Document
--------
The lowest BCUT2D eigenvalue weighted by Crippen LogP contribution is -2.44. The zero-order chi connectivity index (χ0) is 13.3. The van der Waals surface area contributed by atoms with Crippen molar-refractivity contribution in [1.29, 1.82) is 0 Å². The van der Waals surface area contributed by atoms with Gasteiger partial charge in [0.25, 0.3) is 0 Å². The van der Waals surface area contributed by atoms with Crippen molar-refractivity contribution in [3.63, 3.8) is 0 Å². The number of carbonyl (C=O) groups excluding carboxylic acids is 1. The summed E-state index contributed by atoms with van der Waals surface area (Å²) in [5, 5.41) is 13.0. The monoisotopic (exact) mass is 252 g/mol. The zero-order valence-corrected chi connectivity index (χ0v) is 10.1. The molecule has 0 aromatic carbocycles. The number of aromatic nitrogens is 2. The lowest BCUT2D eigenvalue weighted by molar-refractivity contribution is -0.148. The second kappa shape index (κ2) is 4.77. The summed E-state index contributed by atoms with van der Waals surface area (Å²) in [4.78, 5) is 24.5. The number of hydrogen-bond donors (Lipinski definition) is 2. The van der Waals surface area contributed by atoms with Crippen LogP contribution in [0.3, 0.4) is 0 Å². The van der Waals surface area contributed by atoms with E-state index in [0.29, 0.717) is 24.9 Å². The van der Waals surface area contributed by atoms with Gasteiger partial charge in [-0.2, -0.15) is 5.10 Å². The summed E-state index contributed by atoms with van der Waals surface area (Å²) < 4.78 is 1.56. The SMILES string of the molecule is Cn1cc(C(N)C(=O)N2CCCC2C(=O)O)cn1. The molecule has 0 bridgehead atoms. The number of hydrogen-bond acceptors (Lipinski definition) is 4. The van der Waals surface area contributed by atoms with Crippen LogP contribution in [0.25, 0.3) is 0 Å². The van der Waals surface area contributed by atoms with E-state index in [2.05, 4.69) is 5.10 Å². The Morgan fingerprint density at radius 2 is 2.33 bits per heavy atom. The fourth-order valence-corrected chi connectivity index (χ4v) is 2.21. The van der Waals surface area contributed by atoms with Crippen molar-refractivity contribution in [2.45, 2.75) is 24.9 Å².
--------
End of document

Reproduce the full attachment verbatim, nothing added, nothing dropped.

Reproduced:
The lowest BCUT2D eigenvalue weighted by Crippen LogP contribution is -2.44. The zero-order chi connectivity index (χ0) is 13.3. The van der Waals surface area contributed by atoms with Crippen molar-refractivity contribution in [1.29, 1.82) is 0 Å². The van der Waals surface area contributed by atoms with Gasteiger partial charge in [0.25, 0.3) is 0 Å². The van der Waals surface area contributed by atoms with Crippen molar-refractivity contribution in [3.63, 3.8) is 0 Å². The number of carbonyl (C=O) groups excluding carboxylic acids is 1. The summed E-state index contributed by atoms with van der Waals surface area (Å²) in [5, 5.41) is 13.0. The monoisotopic (exact) mass is 252 g/mol. The zero-order valence-corrected chi connectivity index (χ0v) is 10.1. The molecule has 0 aromatic carbocycles. The number of aromatic nitrogens is 2. The lowest BCUT2D eigenvalue weighted by molar-refractivity contribution is -0.148. The second kappa shape index (κ2) is 4.77. The summed E-state index contributed by atoms with van der Waals surface area (Å²) in [4.78, 5) is 24.5. The number of hydrogen-bond donors (Lipinski definition) is 2. The van der Waals surface area contributed by atoms with Crippen LogP contribution in [0.3, 0.4) is 0 Å². The van der Waals surface area contributed by atoms with E-state index in [0.29, 0.717) is 24.9 Å². The van der Waals surface area contributed by atoms with Gasteiger partial charge in [-0.2, -0.15) is 5.10 Å². The summed E-state index contributed by atoms with van der Waals surface area (Å²) < 4.78 is 1.56. The SMILES string of the molecule is Cn1cc(C(N)C(=O)N2CCCC2C(=O)O)cn1. The molecule has 0 bridgehead atoms. The number of hydrogen-bond acceptors (Lipinski definition) is 4. The van der Waals surface area contributed by atoms with Crippen LogP contribution in [0.25, 0.3) is 0 Å². The van der Waals surface area contributed by atoms with E-state index in [2.05, 4.69) is 5.10 Å². The Morgan fingerprint density at radius 2 is 2.33 bits per heavy atom. The fourth-order valence-corrected chi connectivity index (χ4v) is 2.21. The van der Waals surface area contributed by atoms with Crippen molar-refractivity contribution in [2.45, 2.75) is 24.9 Å².